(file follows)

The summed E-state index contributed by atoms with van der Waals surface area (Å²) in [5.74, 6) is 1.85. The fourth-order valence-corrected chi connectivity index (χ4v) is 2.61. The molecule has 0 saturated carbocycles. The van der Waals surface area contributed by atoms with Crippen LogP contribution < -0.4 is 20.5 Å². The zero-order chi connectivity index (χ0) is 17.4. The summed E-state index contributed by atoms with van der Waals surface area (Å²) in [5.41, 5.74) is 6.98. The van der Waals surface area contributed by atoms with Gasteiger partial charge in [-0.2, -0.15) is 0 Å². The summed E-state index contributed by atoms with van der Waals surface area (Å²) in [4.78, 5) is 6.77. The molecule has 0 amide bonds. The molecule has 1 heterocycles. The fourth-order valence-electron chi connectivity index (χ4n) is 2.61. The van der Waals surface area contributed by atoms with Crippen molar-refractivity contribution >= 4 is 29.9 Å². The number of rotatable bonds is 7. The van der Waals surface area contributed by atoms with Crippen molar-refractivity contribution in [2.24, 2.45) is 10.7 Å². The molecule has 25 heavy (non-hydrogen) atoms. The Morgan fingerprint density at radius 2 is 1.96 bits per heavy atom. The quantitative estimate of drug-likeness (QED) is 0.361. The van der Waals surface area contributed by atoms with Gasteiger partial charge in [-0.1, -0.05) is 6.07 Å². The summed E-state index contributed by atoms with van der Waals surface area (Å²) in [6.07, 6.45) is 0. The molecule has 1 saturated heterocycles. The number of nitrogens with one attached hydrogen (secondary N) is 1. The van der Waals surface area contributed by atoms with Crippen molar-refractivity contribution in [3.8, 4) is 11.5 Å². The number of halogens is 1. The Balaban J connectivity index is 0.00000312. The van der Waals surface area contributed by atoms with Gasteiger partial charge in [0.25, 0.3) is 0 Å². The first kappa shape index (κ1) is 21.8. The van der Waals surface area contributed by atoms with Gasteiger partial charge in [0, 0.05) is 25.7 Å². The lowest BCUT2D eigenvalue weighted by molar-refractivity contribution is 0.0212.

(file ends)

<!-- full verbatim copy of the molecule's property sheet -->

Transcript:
The summed E-state index contributed by atoms with van der Waals surface area (Å²) in [5.74, 6) is 1.85. The fourth-order valence-corrected chi connectivity index (χ4v) is 2.61. The molecule has 0 saturated carbocycles. The van der Waals surface area contributed by atoms with Crippen LogP contribution < -0.4 is 20.5 Å². The zero-order chi connectivity index (χ0) is 17.4. The summed E-state index contributed by atoms with van der Waals surface area (Å²) in [5.41, 5.74) is 6.98. The van der Waals surface area contributed by atoms with Gasteiger partial charge in [-0.2, -0.15) is 0 Å². The summed E-state index contributed by atoms with van der Waals surface area (Å²) in [4.78, 5) is 6.77. The molecule has 0 amide bonds. The molecule has 1 heterocycles. The fourth-order valence-electron chi connectivity index (χ4n) is 2.61. The van der Waals surface area contributed by atoms with Crippen molar-refractivity contribution >= 4 is 29.9 Å². The number of rotatable bonds is 7. The van der Waals surface area contributed by atoms with Crippen molar-refractivity contribution in [2.24, 2.45) is 10.7 Å². The molecule has 25 heavy (non-hydrogen) atoms. The Morgan fingerprint density at radius 2 is 1.96 bits per heavy atom. The quantitative estimate of drug-likeness (QED) is 0.361. The van der Waals surface area contributed by atoms with Gasteiger partial charge in [-0.1, -0.05) is 6.07 Å². The summed E-state index contributed by atoms with van der Waals surface area (Å²) in [6.07, 6.45) is 0. The molecule has 1 saturated heterocycles. The number of nitrogens with one attached hydrogen (secondary N) is 1. The van der Waals surface area contributed by atoms with Crippen molar-refractivity contribution in [3.8, 4) is 11.5 Å². The number of halogens is 1. The Balaban J connectivity index is 0.00000312. The van der Waals surface area contributed by atoms with Gasteiger partial charge in [0.25, 0.3) is 0 Å². The first kappa shape index (κ1) is 21.8. The van der Waals surface area contributed by atoms with Gasteiger partial charge in [0, 0.05) is 25.7 Å². The lowest BCUT2D eigenvalue weighted by molar-refractivity contribution is 0.0212.